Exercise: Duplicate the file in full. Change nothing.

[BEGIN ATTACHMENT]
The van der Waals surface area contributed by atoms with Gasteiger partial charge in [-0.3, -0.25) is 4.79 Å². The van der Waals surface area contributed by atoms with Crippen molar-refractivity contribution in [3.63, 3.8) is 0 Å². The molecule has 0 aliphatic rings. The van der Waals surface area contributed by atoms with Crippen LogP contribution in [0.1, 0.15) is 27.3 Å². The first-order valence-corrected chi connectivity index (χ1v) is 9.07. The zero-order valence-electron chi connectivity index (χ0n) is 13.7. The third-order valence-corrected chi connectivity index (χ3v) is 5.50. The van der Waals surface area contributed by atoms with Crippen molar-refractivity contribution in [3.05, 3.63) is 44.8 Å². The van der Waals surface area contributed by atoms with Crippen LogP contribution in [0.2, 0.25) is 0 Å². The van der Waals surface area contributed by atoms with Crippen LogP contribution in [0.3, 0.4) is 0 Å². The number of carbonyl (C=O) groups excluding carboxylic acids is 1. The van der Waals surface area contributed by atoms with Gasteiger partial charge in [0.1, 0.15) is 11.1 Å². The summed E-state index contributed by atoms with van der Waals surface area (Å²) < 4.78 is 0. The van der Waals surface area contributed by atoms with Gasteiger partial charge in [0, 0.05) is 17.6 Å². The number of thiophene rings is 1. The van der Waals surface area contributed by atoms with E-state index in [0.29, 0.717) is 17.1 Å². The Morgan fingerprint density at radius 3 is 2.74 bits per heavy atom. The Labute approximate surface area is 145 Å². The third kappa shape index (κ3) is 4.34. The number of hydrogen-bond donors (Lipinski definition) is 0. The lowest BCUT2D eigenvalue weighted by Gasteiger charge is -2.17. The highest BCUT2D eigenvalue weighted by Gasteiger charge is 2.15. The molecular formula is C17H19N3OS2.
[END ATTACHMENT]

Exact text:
The van der Waals surface area contributed by atoms with Gasteiger partial charge in [-0.3, -0.25) is 4.79 Å². The van der Waals surface area contributed by atoms with Crippen molar-refractivity contribution in [3.63, 3.8) is 0 Å². The molecule has 0 aliphatic rings. The van der Waals surface area contributed by atoms with Crippen LogP contribution in [0.1, 0.15) is 27.3 Å². The first-order valence-corrected chi connectivity index (χ1v) is 9.07. The zero-order valence-electron chi connectivity index (χ0n) is 13.7. The third-order valence-corrected chi connectivity index (χ3v) is 5.50. The van der Waals surface area contributed by atoms with Crippen molar-refractivity contribution in [3.05, 3.63) is 44.8 Å². The van der Waals surface area contributed by atoms with Crippen LogP contribution in [0.2, 0.25) is 0 Å². The van der Waals surface area contributed by atoms with Crippen LogP contribution in [0.3, 0.4) is 0 Å². The number of carbonyl (C=O) groups excluding carboxylic acids is 1. The van der Waals surface area contributed by atoms with Gasteiger partial charge in [0.1, 0.15) is 11.1 Å². The summed E-state index contributed by atoms with van der Waals surface area (Å²) < 4.78 is 0. The van der Waals surface area contributed by atoms with Gasteiger partial charge in [0, 0.05) is 17.6 Å². The number of thiophene rings is 1. The van der Waals surface area contributed by atoms with E-state index in [0.29, 0.717) is 17.1 Å². The Morgan fingerprint density at radius 3 is 2.74 bits per heavy atom. The Labute approximate surface area is 145 Å². The third kappa shape index (κ3) is 4.34. The number of hydrogen-bond donors (Lipinski definition) is 0. The lowest BCUT2D eigenvalue weighted by Gasteiger charge is -2.17. The highest BCUT2D eigenvalue weighted by Gasteiger charge is 2.15. The molecular formula is C17H19N3OS2.